More relevant is the Confederate monument issue and the army base names issue which is not so much the winners writing history but the losers rewriting theirs.

The rush to build Confederate war monuments did not follow the Civil War, but came during the period 1890 to 1920 when there was a strong resurgence of overt anti-Negro racism in the South in hand with the formation of the Jim Crow laws, followed shortly thereafter by a resurgence of the Klu Klux Klan as a major force within the country. In effect it was the zenith of the South restructuring itself as a white supremacist society.

Similarly the US Army started naming bases for former Confederate commanders, punitively as an act of reconciliation but all of these were formed and named either towards the end of WW1 or the beginning of WW2 when racial inequality and the cult of the noble "Lost Cause" and Southern Chivalry were in full swing. The naming of these bases (all of which are in Southern states) probably had more to do with placating the local communities and their leaders at the time than real reconciliation.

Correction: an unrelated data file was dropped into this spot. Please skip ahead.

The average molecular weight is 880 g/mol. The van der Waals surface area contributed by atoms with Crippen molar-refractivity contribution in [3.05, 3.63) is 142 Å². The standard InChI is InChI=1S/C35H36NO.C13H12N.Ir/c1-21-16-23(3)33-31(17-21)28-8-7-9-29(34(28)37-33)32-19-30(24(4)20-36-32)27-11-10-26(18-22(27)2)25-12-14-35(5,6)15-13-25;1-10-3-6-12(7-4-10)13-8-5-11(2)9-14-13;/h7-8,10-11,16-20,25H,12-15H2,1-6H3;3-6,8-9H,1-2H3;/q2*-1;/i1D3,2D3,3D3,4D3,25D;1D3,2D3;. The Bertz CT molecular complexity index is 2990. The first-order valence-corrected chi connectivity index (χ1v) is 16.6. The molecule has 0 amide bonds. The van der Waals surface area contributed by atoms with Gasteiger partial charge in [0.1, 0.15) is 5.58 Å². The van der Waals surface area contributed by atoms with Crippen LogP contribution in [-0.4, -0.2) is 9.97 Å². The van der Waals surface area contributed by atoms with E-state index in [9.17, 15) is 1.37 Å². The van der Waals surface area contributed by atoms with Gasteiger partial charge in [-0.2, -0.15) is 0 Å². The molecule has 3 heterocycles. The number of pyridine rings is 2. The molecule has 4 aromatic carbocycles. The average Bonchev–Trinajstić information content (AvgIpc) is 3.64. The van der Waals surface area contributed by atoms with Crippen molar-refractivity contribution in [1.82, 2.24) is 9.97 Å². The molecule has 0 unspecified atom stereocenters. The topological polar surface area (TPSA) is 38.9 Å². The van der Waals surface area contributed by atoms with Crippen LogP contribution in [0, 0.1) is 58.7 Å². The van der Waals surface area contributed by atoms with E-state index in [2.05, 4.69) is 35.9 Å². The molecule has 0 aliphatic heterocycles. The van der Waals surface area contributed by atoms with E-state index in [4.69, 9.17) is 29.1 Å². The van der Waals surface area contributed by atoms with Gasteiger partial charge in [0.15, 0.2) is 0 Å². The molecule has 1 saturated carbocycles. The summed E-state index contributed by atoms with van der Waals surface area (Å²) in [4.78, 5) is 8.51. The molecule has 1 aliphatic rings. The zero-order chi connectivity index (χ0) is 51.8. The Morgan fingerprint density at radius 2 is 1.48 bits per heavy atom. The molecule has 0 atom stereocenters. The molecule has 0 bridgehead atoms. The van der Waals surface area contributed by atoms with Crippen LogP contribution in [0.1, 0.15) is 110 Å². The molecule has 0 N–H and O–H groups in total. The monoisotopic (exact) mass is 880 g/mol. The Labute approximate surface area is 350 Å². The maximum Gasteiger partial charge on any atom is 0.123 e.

You're definitely right about history being all of the physical evidence, but one needs to constantly guard against false narratives regardless of the evidence because back then (and even more so, now) much of the evidence was often a fabrication. One rarely finds such meticulous self-incriminating evidence as the Nazis left behind; more often it is self-serving CYA paperwork.

 :cheers:

And Gawd forbid anyone start on what actually happened during the War of 1812 :)
"Now listen to me you benighted muckers. We're going to teach you soldiering. The world's noblest profession. When we're done with you, you'll be able to slaughter your enemies like civilized men." Daniel Dravot

Online FJAG

  • Army.ca Veteran
  • *****
  • 314,785
  • Rate Post
  • Posts: 3,803
  • Ex Gladio Justicia
    • Google Sites Wolf Riedel
Re: On Political Correctness
« Reply #107 on: June 10, 2020, 16:43:19 »
And Gawd forbid anyone start on what actually happened during the War of 1812 :)